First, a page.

The Digital Journalist
Inside the Green Zone

by David Honl

July 2006

"Don't be a hero," Al Saraya hotel owner Fayez mentored me after checking out of my room in Amman. Fayez has been housing and assisting journalists on passage to Iraq for years and was quick to point out the dramatic change in safety for Western journalists, particularly in the past two years. In safer days, he sent many a CNN crew from Jordan, but now instills that no Westerner is safe once in Iraq. In my last night in Amman I walked to a little cafe in the bustling old city with British journalist Phil Sands, another guest of Fayez's hotel. Just after Christmas 2005, Phil had been kidnapped and held by armed terrorists in Baghdad only to be miraculously rescued by American special forces on a routine house raid five days later. They found an orange jumpsuit and a sword, common props of videotaped beheadings. We washed down war talk with plates of falafel, hummus and bread.

An Iraqi girl skips along concrete barrier walls protecting the Green Zone from sniper, rocket and mortar attacks.

David Honl
A few days earlier I had left my home in Istanbul for Amman to meet up with a C-130 transport to Baghdad to be embedded with the U.S. military on my arrival in Iraq. Two days later I was scheduled to leapfrog by fixed wing and helicopter to northern Iraq to photograph female Iraqi police officers—"Angie Dickinson 'Police Woman' types," the State Department guy boasted. The C-130 was full of private security contractors, U.N. officials and a few journalists. Once on the ground in Baghdad, a five-hour wait at Camp Stryker for the next leg of the trip.

Well past midnight I was on the Rhino, an armored-to-the-teeth custom-made bus that seemed to mimic one of those 1970s Winnebagos on, sorry for the cliché, steroids. "Green does not mean safe, and the Green Zone is no place for complacency." These were the rehearsed words announced by the blond, clean-cut and heavily armed State Department self-described "tour guide" before he locked the hatch. The Rhinos (four at a time) travel nightly on one of the most dangerous roads in Iraq, nicknamed Route Irish, never at the same time, flanked by Humvees and attack helicopters. It's the safest way to the Green Zone, the heavily fortified section of Baghdad that contains Coalition forces, the Iraqi Government and defense supercontractors like Halliburton.

Young Iraqi children play below their makeshift home on a balcony in the remnants of Saddam Hussein's personal theater.

David Honl
The Green Zone is not at all what I imagined. I can only liken it to a dusty hot, five-square-mile industrial section of Southern California's San Fernando Valley. Complete with concrete and razor wire perimeter walls, and checkpoints within checkpoints. There are 5,000 Iraqis living there, along with another 30,000 or so Coalition forces, contractors, and Iraqi government officials.

The following day I was notified the trip to northern Iraq was postponed until July due to a small fixed-wing mechanical problem. Once non-combat transportation has any sort of mechanical problem in Iraq, it has a domino effect on transport missions throughout the country. It's all too common that a two-day trip inside the country can frequently turn into a seven- to 10-day one.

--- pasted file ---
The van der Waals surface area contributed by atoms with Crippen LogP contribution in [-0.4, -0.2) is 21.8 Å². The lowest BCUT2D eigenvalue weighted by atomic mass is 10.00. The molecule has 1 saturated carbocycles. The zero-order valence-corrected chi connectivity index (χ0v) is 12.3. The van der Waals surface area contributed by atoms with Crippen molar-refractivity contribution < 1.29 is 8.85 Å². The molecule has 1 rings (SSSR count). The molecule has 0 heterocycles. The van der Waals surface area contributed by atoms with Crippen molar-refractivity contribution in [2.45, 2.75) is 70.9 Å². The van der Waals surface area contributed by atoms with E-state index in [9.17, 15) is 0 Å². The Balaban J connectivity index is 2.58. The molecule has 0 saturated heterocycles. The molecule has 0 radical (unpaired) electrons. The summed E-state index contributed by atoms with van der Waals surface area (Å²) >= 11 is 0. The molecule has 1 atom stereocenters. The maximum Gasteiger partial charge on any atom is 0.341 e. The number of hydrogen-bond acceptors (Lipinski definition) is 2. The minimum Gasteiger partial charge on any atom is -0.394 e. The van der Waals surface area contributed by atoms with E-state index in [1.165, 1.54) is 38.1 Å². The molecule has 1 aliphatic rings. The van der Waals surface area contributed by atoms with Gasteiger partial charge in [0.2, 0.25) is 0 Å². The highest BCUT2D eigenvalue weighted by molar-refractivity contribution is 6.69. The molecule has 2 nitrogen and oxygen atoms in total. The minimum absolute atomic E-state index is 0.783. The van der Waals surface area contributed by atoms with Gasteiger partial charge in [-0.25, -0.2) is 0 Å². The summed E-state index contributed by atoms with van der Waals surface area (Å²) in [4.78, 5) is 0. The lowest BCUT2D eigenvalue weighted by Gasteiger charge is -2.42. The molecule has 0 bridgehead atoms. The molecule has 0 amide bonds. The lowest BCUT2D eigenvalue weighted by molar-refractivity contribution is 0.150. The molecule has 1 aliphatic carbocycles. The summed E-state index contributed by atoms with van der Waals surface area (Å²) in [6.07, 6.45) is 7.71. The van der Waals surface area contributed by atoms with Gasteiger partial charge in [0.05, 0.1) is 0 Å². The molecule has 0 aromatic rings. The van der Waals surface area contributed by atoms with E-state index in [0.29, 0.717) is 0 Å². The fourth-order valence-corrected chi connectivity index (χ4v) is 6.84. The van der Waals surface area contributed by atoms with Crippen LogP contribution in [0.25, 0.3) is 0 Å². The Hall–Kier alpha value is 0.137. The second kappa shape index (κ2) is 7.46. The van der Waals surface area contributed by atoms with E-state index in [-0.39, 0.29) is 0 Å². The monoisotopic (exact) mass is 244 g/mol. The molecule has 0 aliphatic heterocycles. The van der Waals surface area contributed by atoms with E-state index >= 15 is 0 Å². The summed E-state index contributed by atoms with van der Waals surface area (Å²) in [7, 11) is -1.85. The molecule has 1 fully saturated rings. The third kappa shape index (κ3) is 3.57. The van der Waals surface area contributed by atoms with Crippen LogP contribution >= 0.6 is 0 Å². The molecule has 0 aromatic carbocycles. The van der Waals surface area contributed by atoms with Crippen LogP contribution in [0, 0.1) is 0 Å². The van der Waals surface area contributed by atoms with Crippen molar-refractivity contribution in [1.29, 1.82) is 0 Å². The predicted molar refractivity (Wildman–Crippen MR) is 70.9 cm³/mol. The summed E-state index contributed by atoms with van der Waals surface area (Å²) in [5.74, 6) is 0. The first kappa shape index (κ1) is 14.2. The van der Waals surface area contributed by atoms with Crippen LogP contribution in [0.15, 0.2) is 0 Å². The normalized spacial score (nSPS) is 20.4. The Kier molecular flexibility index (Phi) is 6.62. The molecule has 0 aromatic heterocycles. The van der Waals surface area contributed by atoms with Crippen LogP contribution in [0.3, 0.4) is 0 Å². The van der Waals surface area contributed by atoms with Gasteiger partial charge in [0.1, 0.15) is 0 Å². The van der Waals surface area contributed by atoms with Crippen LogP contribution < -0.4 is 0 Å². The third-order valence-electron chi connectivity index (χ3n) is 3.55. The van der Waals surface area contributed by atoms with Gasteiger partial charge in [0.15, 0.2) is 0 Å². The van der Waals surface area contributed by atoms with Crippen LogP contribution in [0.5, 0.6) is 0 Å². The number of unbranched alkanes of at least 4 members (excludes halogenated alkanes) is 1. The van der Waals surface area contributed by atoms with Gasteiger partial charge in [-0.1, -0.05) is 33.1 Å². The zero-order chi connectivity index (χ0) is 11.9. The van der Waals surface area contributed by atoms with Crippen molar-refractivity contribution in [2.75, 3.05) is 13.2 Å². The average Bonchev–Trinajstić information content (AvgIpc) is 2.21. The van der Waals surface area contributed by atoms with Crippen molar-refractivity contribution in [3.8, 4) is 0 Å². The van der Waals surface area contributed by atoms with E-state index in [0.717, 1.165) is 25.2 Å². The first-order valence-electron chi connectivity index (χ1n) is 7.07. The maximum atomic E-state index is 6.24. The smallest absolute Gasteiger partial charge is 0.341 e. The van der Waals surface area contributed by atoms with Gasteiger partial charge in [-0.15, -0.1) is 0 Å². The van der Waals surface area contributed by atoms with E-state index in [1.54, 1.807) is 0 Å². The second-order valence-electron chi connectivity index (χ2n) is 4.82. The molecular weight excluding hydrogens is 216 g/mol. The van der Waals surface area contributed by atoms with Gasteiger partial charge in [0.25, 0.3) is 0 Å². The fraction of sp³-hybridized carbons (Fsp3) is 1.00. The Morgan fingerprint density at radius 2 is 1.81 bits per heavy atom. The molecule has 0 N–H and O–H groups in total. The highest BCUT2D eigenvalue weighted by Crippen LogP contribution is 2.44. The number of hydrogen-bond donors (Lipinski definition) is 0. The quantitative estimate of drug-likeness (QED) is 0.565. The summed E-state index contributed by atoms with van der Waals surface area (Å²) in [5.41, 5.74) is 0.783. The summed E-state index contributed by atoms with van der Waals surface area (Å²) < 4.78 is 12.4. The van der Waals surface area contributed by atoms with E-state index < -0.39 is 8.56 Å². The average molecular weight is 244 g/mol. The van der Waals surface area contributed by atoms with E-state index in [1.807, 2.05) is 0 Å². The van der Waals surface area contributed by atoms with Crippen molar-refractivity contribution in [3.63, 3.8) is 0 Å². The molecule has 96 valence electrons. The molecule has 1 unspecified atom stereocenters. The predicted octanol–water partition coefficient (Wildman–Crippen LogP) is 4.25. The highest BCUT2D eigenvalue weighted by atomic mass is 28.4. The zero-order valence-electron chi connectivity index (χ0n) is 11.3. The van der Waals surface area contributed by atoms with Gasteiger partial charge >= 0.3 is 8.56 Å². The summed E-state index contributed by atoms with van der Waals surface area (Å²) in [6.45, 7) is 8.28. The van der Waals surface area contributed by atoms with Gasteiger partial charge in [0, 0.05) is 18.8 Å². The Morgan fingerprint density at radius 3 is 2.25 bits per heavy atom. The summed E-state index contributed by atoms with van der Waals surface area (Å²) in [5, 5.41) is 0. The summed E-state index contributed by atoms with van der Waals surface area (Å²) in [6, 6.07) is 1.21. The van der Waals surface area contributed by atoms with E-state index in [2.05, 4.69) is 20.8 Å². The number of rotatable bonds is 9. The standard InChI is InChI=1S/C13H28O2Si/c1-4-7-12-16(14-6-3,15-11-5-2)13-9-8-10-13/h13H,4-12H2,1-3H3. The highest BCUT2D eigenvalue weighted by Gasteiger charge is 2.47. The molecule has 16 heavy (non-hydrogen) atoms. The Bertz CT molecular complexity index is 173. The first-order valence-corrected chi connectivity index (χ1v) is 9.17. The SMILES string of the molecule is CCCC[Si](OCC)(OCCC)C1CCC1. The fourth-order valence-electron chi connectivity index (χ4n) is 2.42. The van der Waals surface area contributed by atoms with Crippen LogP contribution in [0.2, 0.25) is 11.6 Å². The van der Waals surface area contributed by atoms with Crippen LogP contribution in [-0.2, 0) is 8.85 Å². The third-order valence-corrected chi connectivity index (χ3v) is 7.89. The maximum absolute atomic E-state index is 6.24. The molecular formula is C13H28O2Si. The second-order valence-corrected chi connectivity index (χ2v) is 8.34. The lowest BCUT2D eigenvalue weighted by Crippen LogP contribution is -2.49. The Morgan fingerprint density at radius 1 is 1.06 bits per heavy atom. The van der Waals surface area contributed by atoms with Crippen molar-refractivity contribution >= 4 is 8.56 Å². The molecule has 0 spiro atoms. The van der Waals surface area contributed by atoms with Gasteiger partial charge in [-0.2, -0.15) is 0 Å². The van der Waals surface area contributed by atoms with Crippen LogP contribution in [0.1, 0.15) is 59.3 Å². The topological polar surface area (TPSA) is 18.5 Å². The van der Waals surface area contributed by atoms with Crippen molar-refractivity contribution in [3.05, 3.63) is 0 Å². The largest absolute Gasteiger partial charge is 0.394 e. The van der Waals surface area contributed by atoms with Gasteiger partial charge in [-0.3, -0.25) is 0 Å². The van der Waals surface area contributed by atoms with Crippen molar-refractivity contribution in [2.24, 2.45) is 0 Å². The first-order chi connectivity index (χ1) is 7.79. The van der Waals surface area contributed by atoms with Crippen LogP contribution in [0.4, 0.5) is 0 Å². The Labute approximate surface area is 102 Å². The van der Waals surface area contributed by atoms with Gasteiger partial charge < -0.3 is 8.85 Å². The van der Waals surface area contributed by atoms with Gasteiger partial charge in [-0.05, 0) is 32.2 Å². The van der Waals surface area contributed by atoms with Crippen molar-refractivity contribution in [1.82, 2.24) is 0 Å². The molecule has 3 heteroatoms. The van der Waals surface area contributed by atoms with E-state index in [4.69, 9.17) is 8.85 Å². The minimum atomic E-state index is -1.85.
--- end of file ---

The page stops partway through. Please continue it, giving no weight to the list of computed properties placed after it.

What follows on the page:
A Rhino armored bus transporting the judge, attorneys and witnesses for Saddam Hussein's trial is seen in the bullet-proof rear window of an IZ Police SUV security escort in Baghdad's Green Zone on June 5, 2006.

David Honl
While hooking up at the last minute on a four-day stint with International Zone Police Force, I came upon the remnants of Saddam Hussein's personal theater, built to entertain the former Iraqi president with stage plays and music during his reign. Nothing remains but a shell and there are several displaced Iraqi families living at the site, mostly on rug-covered floors with makeshift power cords strung from nearby power lines for electricity. Many of these families were working-class before the war and ended up in a Catch-22: No Green Zone security I.D., no job. No job, no security ID. Caught without an escort within the walls of the zone, you're certain to be sent outside with no chance of return, family inside or not. Families have been given loose notices to move out and many fear they will be sent outside the walls where they risk being viewed as traitors by extremist groups.

I let the children wander around and shot pictures with my embarrassingly expensive Canons. Watching them preview the LCD screen was like handing them a kaleidoscope. I ate with them, joked with them and looked over old family albums from better times. Selfishly, I wouldn't trade the experience for any old Angie Dickinson story.

On my final night back on the Rhino for Camp Stryker, we hear and feel a huge blast. We're on high alert as there has been a rocket attack in the area of the Al Rashid Hotel, across the street from my bunk bed. While I was relieved I just missed it, I worried about the friends I had left there.

© David Honl

David Honl is an American photographer living in Istanbul, Turkey. He hosts photo treks throughout Turkey and is nearing completion on his first book, "The Digital Photographer's Companion."

See more of David's work at

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